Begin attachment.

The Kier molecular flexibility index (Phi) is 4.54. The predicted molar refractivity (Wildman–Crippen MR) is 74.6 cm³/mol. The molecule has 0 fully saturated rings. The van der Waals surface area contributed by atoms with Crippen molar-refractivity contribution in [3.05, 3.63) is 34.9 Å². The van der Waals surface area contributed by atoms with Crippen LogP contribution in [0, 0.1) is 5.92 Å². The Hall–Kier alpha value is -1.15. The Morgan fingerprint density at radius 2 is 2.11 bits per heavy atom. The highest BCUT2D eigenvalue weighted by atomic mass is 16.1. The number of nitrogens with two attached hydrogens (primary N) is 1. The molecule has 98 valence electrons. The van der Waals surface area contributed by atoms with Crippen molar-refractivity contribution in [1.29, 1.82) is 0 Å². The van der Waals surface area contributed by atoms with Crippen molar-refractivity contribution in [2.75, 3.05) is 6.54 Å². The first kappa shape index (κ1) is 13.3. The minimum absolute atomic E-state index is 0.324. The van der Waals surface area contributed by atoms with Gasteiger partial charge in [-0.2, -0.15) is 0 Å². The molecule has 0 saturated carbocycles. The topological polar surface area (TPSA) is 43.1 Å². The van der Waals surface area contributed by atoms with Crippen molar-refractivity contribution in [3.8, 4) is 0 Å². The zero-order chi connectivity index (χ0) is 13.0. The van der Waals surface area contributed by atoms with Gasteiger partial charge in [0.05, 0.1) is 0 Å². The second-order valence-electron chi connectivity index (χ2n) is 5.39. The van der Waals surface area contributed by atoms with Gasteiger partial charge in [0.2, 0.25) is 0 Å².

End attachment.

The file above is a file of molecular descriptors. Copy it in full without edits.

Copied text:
The Kier molecular flexibility index (Phi) is 4.54. The predicted molar refractivity (Wildman–Crippen MR) is 74.6 cm³/mol. The molecule has 0 fully saturated rings. The van der Waals surface area contributed by atoms with Crippen molar-refractivity contribution in [3.05, 3.63) is 34.9 Å². The van der Waals surface area contributed by atoms with Crippen LogP contribution in [0, 0.1) is 5.92 Å². The Hall–Kier alpha value is -1.15. The Morgan fingerprint density at radius 2 is 2.11 bits per heavy atom. The highest BCUT2D eigenvalue weighted by atomic mass is 16.1. The number of nitrogens with two attached hydrogens (primary N) is 1. The molecule has 98 valence electrons. The van der Waals surface area contributed by atoms with Crippen molar-refractivity contribution in [1.29, 1.82) is 0 Å². The van der Waals surface area contributed by atoms with Crippen molar-refractivity contribution in [2.75, 3.05) is 6.54 Å². The first kappa shape index (κ1) is 13.3. The minimum absolute atomic E-state index is 0.324. The van der Waals surface area contributed by atoms with Gasteiger partial charge in [-0.2, -0.15) is 0 Å². The molecule has 0 saturated carbocycles. The topological polar surface area (TPSA) is 43.1 Å². The van der Waals surface area contributed by atoms with Crippen molar-refractivity contribution in [3.8, 4) is 0 Å². The zero-order chi connectivity index (χ0) is 13.0. The van der Waals surface area contributed by atoms with Gasteiger partial charge in [0.05, 0.1) is 0 Å². The second-order valence-electron chi connectivity index (χ2n) is 5.39. The van der Waals surface area contributed by atoms with Gasteiger partial charge in [0.2, 0.25) is 0 Å².